Graves and Worms and Epitaphs

Let’s talk of graves, of worms, and epitaphs

Richard II   William Shakespeare

The lump of stone in the featured image is all that remains of the masonry of Fotheringhay Castle. The hill behind it is the motte, the earthwork mound found in a motte and bailey castle.

The future Richard III was born here in 1452. A lot has been written about Richard III, so I won’t say much more. My sister has been to see his new grave, but I haven’t been yet. I have, however, visited the place where he was killed.

I always used to laugh at my fellow members of the Sealed Knot when they visited battlefields after the beer tent and came back with tales of ghostly ambiences. The clue is in the “after the beer tent”. However, when I visited Bosworth Field I experienced a feeling of loss and desolation and I began to reconsider my position on this.

New research puts the actual site of the battle a mile away, so I was clearly right: people who visit battlefields and have supernatural experiences need to get a grip.

Anyway, enough of Richard III.

The next royal visitor to Fotheringhay didn’t have much luck either. She was Mary Queen of Scots. As with Richard III, much has been written about her so I won’t say much more. She was executed in 1587. One story is that the destruction of the castle was done on the orders of her son James, when he became king of England. However, it seems more likely it was just neglected and used as a source of building materials.

Mary was buried in Peterborough Cathedral, and later reburied at Westminster Abbey in 1612. Her entrails, removed as part of the embalming process, were buried in the grounds of Fotheringhay Castle.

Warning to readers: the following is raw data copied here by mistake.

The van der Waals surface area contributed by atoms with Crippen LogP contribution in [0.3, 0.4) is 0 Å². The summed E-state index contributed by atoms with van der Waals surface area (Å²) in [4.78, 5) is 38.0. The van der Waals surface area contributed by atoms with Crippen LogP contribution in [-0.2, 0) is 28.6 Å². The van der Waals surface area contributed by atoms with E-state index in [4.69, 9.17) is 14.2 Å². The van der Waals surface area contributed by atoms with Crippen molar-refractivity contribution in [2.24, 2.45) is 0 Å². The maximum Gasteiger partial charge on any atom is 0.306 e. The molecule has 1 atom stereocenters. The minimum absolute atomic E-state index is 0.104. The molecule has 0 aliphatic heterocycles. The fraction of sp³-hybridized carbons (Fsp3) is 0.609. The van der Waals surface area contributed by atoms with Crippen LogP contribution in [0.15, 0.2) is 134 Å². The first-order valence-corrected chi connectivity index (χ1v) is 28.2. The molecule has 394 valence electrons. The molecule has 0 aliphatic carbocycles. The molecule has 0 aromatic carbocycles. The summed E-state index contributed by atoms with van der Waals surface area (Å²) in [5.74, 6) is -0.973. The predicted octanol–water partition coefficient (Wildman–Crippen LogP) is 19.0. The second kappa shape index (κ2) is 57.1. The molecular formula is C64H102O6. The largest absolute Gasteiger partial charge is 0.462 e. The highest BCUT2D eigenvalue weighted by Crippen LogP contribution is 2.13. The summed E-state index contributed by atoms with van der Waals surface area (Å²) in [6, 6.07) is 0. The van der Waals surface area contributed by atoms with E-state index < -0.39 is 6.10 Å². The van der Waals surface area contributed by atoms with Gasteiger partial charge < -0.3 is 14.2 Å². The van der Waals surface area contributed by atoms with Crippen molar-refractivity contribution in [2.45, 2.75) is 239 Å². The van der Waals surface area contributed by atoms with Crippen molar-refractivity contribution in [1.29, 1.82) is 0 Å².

Mary wasn’t the only queen to be buried at Peterborough.  Katherine of Aragon  died of cancer at Kimbolton in 1536 and was buried at Peterborough, the nearest suitable place for an ex-queen. They were both buried by Old Scarlett, the famous Peterborough gravedigger.

That, as they say, is another story.

 

14 thoughts on “Graves and Worms and Epitaphs

  1. Pingback: Wingfield Manor | quercuscommunity

    1. quercuscommunity Post author

      It’s part of a long peasant tradition of stealing stone, and (literally) bringing down the establishment.

      It seems to fit well with the character you reveal in the post about dismantling burglar alarms in your dressing gown.

      That raises all sorts of questions in my mind, like why you felt the need to prevent burglars stealing your dressing gown…

      Liked by 2 people

      Reply
  2. Helen

    I passed Bosworth the other day but didn’t have time to stop. Just as well, if it wasn’t even where the signpost said!

    I didn’t know that Peterborough had even existed in the 16 century. I thought it was a new town.

    Liked by 1 person

    Reply
    1. quercuscommunity Post author

      It was known by different names (Medehamptead and Goldenburgh I seem to remember) but the abbey was raided by the Danes and Hereward the Wake visited. The new town dates from the late 60s.

      Like

      Reply
  3. Pingback: Wandering, not lost | quercuscommunity

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